On March 1, the Penn softball team squared off with Ole Miss for its second game of the day — and second game of the season. By contrast, the Rebels were taking the field for their 21st contest of the year.
Not surprisingly, Ole Miss slipped away with a 2-1 victory, dealing the Quakers their first of four losses at the Central Florida Spring Fling Tournament — all at the hands of teams at least five games further into their seasons than Penn.
Due to Ivy League regulations, until this year Ancient Eight squads have been prohibited from starting their seasons before March 1. Across other conferences, many squads start in the second week of February.
A recent rule change has moved the Ivy League’s start date back to Feb. 22, but with the proviso that teams can only play two out of the first three weekends of the season.
The rule change helps teams with set exam schedules that disrupt playing time in early March. This season, Dartmouth played in tournaments the first two weekends, before taking the third off to allow players to prepare for exams.
While the Big Green benefited from the modification, the rule change doesn’t alter the fortunes of Penn’s squad.
“If I have to sit out one of the weekends, I’d rather take the risk of playing later when the weather should be better than going and spending a lot of money to go south in February when it could very well rain or even snow,” coach Leslie King said. “For a school like Dartmouth, it’s great.
They’re on quarters, their weather’s not going to be as good where they are, they can get out. For us, maybe not as advantageous.”
Even with the rule change, Ivy League squads will still inevitably open their seasons against teams already deep into their schedules. Additionally, many of the top squads in the country hail from warmer climates, allowing them to practice outside much earlier. Currently, programs such as Arizona State, Alabama, Cal and Florida rank in the top five in the nation — and perhaps not surprisingly so.
All of these factors can contribute to a bumpy start to Penn softball’s season.
“We’ve struggled the last couple of years actually to hit in Florida, and that might be a product of just not being outside,” King said. “The ball looks different. The whole environment obviously is very, very different.”
Rustiness tends to strike the Quakers’ offense more so than its defense, and those struggles can be amplified against teams that have already found their offensive rhythm.
“It’s tough to see all these other people doing so well and having all these amazing stats, and then here you are just struggling the whole time,” senior centerfielder Jessica Melendez said. “But you have to keep it in perspective that it isn’t the time that we want to be hitting our peak.”
Since Penn plays on a somewhat uneven playing field in non-conference games, emphasis is heavily placed on the Ivy schedule. In fact, the team treats the non-conference schedule almost singularly as a training ground for conference play.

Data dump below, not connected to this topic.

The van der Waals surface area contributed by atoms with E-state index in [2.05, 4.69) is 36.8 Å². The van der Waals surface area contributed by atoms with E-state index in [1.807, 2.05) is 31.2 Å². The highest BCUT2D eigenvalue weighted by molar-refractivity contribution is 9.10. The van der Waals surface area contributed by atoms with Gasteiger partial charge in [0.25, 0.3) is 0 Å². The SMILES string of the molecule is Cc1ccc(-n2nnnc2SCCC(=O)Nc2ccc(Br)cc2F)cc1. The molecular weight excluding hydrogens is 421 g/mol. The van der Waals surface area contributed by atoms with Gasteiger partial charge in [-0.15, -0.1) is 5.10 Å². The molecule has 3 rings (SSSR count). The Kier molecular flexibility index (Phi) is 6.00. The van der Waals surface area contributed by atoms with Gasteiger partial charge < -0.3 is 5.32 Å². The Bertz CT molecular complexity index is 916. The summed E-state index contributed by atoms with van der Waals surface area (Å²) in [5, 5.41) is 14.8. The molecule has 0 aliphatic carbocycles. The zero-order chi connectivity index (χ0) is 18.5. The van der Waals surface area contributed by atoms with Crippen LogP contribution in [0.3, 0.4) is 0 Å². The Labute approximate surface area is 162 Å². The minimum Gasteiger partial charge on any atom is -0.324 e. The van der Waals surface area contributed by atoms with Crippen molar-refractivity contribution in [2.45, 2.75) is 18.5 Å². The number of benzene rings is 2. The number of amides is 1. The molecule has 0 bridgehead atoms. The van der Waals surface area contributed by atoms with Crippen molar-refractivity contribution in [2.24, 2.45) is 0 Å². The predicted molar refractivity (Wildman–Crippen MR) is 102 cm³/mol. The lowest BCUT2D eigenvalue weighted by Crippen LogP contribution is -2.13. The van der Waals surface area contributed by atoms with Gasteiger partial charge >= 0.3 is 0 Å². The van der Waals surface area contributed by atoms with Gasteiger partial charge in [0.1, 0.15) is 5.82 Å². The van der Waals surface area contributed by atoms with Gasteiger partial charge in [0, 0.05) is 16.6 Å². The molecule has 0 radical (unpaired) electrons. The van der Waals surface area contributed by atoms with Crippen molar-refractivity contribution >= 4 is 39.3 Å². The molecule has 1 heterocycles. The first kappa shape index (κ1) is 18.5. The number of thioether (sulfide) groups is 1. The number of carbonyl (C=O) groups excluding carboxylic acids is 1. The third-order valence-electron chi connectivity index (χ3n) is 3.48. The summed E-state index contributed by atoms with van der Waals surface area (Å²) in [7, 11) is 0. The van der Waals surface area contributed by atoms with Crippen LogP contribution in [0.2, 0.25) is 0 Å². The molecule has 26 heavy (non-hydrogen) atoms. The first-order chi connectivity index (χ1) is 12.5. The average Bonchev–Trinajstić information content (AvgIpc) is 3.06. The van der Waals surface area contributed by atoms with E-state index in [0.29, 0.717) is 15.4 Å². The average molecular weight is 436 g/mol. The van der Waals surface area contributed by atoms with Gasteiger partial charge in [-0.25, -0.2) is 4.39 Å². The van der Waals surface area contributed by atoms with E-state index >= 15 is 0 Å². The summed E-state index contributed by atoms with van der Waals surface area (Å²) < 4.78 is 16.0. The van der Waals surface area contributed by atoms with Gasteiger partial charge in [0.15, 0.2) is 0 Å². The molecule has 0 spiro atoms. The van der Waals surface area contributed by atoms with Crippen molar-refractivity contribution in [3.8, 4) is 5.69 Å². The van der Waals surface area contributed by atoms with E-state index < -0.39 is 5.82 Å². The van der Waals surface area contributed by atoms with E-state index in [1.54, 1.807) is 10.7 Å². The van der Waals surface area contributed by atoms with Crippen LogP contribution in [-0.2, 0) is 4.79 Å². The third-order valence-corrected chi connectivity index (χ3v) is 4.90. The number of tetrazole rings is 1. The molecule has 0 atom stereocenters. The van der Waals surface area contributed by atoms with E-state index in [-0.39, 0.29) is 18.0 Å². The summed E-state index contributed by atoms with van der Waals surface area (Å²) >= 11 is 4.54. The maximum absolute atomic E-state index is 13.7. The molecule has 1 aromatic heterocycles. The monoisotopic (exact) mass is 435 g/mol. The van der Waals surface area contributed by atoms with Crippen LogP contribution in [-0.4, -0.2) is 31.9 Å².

“We could lose every non-conference game there is. As long as we win every Ivy League game, we’re still going to be the Ivy League champions, and that’s all that really matters,” Melendez said.
Another consequence of the Ancient Eight’s limitations on playing games in February is that Ivy teams opt to jampack their schedules in March and April. The top five teams in the country will play an average of 15 games in the month of April. Meanwhile, the Quakers will play 21 games over that span, after already having taken part in 24 games in the month of March.
The Ivy League has no restrictions on the number of contests that can be played in its constrained time frame beyond the NCAA’s limit of 56 games. Despite the shorter schedule, Penn still managed to play 50 games last year, tied for most in the league with conference champion Harvard.
Veterans of Penn’s squad, however, are relatively unfazed by the rapid succession of games.
“We’d rather be here than at school anyway,” pitcher Lindsay Mann said with a laugh.
With the team playing such a high volume of games, academic performance could be a concern for the squad in the spring semester, but organization and diligence allow students to excel regardless.
Students communicate with professors to warn about missed classes due to games or travel and minimize conflicts by avoiding Friday and Wednesday afternoon classes.
In fact, the high volume of games can even have a positive effect on the team’s scores in the classroom.
“For the most part, I would say that a lot of us actually have our best academic semesters during the season because we just schedule our time so much better,” Melendez said.
After practicing six days a week in February, the players can hardly wait to play games when March rolls around, even at such high volume.
“We get so anxious to play, so once the season finally does come we’re just so happy to be on the field,” Melendez said.
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